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The Power of a Pause

In a surprising number of circumstances, an extra moment can yield real benefit.

Key points

  • Pausing for a moment after your conversation partner finishes an utterance can yield surprising benefits.
  • A momentary pause can be helpful when flirting, negotiating, writing, and giving talks.
  • A two-second pause may be particularly beneficial after someone has just insulted you.
OpenClipArt, FreeSVG, Public Domain
Source: OpenClipArt, FreeSVG, Public Domain

Taking an extra moment—so easy, so transient. How much difference could it make?

Well, taking just an extra second can often make quite a difference in many situations:

Before responding

Even if you don’t need extra time to think, allowing a one-second pause before responding shows respect for the speaker: It conveys that you weren't impatiently waiting for the person to finish so you could spout your pearls. Rather, you were listening, perhaps reflecting. A side benefit: If you pause for a moment, you’re not going to interrupt, which only rarely is wise. If you need more than a second or two, no problem. The speaker will probably appreciate your asking, “May I have another moment to think about that?”

Of course, the one-second pause is of value in nearly all conversations but because this is Psychology Today, it's worth mentioning that a pause can be particularly valuable if you’re a helping professional or their client.

When you're insulted

It’s especially tempting to jump in and fire back when you’ve been attacked. Actually, that’s a particularly good time for a two-second pause: Take a breath, look the person in the eye, and reflect. Do you want to remain silent? That could make the person feel self-conscious about having insulted you, explain further, or maybe even apologize. And no matter what, you’ve bought yourself a little time to get past any reflexive tendency to be defensive and fire back, which usually doesn’t help matters. Then, with the silence having made the other person feel a little uncomfortable, if you decide to respond, she or he may have become more open to your now more measured response.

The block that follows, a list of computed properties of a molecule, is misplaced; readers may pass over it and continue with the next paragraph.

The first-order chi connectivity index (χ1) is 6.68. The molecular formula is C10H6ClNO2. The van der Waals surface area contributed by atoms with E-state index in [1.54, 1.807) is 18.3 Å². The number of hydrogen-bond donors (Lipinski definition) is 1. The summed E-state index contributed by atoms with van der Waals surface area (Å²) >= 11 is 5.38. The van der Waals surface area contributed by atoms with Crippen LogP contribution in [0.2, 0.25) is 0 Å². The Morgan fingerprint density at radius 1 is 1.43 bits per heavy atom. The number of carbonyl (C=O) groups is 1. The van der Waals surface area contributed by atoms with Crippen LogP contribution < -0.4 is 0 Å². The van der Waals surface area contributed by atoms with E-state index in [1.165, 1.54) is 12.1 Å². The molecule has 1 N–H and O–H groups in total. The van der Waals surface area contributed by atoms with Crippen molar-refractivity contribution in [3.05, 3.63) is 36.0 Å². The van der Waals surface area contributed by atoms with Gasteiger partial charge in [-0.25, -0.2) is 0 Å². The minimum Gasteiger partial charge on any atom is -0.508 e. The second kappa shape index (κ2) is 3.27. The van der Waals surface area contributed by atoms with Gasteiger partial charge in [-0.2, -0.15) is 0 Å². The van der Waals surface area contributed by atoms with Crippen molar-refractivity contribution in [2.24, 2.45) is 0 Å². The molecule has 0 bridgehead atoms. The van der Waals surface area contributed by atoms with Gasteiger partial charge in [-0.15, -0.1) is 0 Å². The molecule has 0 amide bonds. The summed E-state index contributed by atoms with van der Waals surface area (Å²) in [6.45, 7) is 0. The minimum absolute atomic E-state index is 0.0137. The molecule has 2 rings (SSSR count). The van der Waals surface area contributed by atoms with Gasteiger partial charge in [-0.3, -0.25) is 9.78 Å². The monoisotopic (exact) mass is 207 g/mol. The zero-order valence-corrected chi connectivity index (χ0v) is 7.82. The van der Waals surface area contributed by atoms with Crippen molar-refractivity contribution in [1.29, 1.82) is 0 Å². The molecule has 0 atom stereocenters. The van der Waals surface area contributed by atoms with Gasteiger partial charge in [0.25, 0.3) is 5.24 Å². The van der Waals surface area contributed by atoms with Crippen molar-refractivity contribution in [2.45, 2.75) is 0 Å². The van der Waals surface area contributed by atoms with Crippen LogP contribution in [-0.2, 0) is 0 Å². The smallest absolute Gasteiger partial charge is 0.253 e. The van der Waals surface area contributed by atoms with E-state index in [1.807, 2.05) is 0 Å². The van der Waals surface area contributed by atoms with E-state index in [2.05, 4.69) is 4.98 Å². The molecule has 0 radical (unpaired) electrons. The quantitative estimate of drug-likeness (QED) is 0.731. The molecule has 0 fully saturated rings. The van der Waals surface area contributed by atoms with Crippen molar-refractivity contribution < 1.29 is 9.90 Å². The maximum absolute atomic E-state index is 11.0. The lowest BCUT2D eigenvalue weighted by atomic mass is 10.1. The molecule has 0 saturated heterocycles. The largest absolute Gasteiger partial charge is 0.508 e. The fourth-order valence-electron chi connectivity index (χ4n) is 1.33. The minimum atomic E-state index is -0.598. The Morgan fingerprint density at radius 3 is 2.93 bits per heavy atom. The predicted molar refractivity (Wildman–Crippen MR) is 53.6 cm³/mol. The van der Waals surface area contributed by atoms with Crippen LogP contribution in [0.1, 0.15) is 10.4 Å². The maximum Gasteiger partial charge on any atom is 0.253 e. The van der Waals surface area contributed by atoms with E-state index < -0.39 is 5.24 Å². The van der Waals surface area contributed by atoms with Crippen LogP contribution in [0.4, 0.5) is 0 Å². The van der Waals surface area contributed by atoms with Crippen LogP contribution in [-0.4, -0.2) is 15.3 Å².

When you're interviewing someone

Whether you’re a police interrogator, podcast interviewer, or said helping professional, after you’ve asked a question and there’s silence after a response, resist any temptation to jump in to fill it. The other person also is probably uncomfortable with the silence and may well fill it with something important, even with something they mightn’t otherwise have disclosed.

When flirting

Looking at a person for a second or two may well be perceived as flirtation. And as in the previous examples, in conversation, remaining silent and looking the person in the eye after she or he has finished saying something is not only flirtatious but shows that you’re calm and confident, something that most people find attractive.

In negotiation

You’ll probably never earn a higher hourly rate than from staying silent for a moment after someone has made you an offer. The discomfort created by the silence occasionally makes the person feel self-conscious about the offer’s inadequacy. If so, without your saying a word, instead of risking defensiveness if you objected, you could get a better offer. I’ve had clients get thousands of dollars extra for those few seconds of silence! Helluva payoff.

If a negotiation has gotten tense, a few-second or longer pause provides a moment for each of you to calm down and reset.

Between bites

You get more pleasure per calorie by taking an extra moment between bites. That said, I must admit that for me, this is, as they now say, not a problem but “an area for growth.”

In writing or giving a talk

In non-fiction, whether in writing or verbally, you want to avoid being too dense with ideas, it’s usually wise to insert a pause—an example, statistic, humor, or anecdote—before making another point. That’s especially true if the content is difficult or dry.

In well-paced fiction, between plot advancements, it’s wise to insert a pause: a bit of setting, characterization. backstory, or something to muse on. Novelist Louise Penny is a master of this, for example, seamlessly inserting an eminent’s quote as a pause. See, for example, her novel, A Grand Reckoning.

The takeaway

It's easy to assume that taking a pause is easy. After all, you don’t need to do much more than breathe and maybe think. But especially if by nature, you're more impulsive than reflective, taking even a one-second pause can be far from easy.

You may well need to make the effort to make it a habit. How? Try writing the word “pause” on your palm so you see it all the time. Also, remind yourself of the benefit of pausing just as you enter one of the aforementioned situations. It is worth the effort.

I read this aloud on YouTube.

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